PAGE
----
A research team from the Karolinska Institutet, Sweden, used spider silk to address a problem that challenged researchers for years: the inability to benefit from a key weapon in their fight against cancer, the protein p53.
The p53 protein protects our cells from cancer and is an interesting target for cancer treatments. The problem is, however, that it breaks down rapidly in the cell. Researchers at Karolinska Institutet in Sweden have now found an unusual way of stabilizing the protein and making it more potent. By adding a spider silk protein to p53, they show that it is possible to create a protein that is more stable and capable of killing cancer cells.
The study is published in the journal Structure. P53 plays a key role in the body's defense against cancer, in part by discovering and preventing genetic mutations that can lead to cancer. If a cell is lacking functional p53, it quickly becomes a cancer cell that starts to divide uncontrollably.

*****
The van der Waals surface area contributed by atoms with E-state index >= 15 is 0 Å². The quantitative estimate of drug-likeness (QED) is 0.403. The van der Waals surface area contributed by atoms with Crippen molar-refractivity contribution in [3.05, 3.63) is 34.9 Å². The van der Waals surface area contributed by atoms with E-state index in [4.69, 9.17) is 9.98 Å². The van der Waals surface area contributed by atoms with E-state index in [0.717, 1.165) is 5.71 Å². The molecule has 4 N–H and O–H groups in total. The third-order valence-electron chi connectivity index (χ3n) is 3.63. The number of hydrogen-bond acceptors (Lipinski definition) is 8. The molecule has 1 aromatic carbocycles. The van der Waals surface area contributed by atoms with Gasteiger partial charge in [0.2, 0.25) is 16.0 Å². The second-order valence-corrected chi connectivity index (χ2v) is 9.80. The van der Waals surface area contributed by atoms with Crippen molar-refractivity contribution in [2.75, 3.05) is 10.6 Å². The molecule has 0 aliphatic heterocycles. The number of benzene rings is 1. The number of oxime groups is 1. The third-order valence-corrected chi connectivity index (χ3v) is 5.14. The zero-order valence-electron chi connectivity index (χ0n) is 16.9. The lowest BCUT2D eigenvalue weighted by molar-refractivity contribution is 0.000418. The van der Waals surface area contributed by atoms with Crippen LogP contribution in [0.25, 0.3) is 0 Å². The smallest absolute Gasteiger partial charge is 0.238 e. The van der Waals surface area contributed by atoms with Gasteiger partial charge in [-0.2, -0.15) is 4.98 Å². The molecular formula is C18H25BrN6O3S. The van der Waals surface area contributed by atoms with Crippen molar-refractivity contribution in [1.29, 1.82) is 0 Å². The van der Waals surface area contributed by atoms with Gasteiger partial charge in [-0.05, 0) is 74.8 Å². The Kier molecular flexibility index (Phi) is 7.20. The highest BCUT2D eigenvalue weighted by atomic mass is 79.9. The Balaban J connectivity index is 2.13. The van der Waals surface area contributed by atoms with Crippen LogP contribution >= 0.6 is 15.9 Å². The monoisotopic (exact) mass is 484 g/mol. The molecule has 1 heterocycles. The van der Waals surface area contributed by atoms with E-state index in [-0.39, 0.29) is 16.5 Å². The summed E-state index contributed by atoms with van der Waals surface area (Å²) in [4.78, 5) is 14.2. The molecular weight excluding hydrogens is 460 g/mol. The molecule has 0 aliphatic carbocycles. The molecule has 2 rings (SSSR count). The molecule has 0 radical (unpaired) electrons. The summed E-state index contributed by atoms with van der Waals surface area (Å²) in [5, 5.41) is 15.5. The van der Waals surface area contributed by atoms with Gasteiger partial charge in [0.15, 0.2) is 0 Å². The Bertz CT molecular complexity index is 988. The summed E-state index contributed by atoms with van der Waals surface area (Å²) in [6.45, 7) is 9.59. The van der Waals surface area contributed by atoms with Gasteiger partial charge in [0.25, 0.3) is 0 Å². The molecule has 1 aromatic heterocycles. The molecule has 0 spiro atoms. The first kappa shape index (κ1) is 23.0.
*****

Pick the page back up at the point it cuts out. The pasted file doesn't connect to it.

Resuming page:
Researchers around the world are therefore trying to develop cancer treatments that in some way target p53.
"The problem is that cells only make small amounts of p53 and then quickly break it down as it is a very large and disordered protein. We've been inspired by how nature creates stable proteins and have used spider silk protein to stabilize p53. Spider silk consists of long chains of highly stable proteins and is one of nature's strongest polymers,” says Michael Landreh, researcher at the Department of Microbiology, Tumor and Cell Biology, Karolinska Institutet.
During the study, the researchers attached a small section of a synthetic spider silk protein onto the human p53 protein. When they then introduced it into cells, they found that the cells started to produce it in large quantities.
The new protein also proved to be more stable than ordinary p53 and capable of killing cancer cells. Using electron microscopy, computer simulations, and mass spectrometry, they were able to show that the likely reason for this was the way the spider silk part managed to give structure to p53's disordered sections.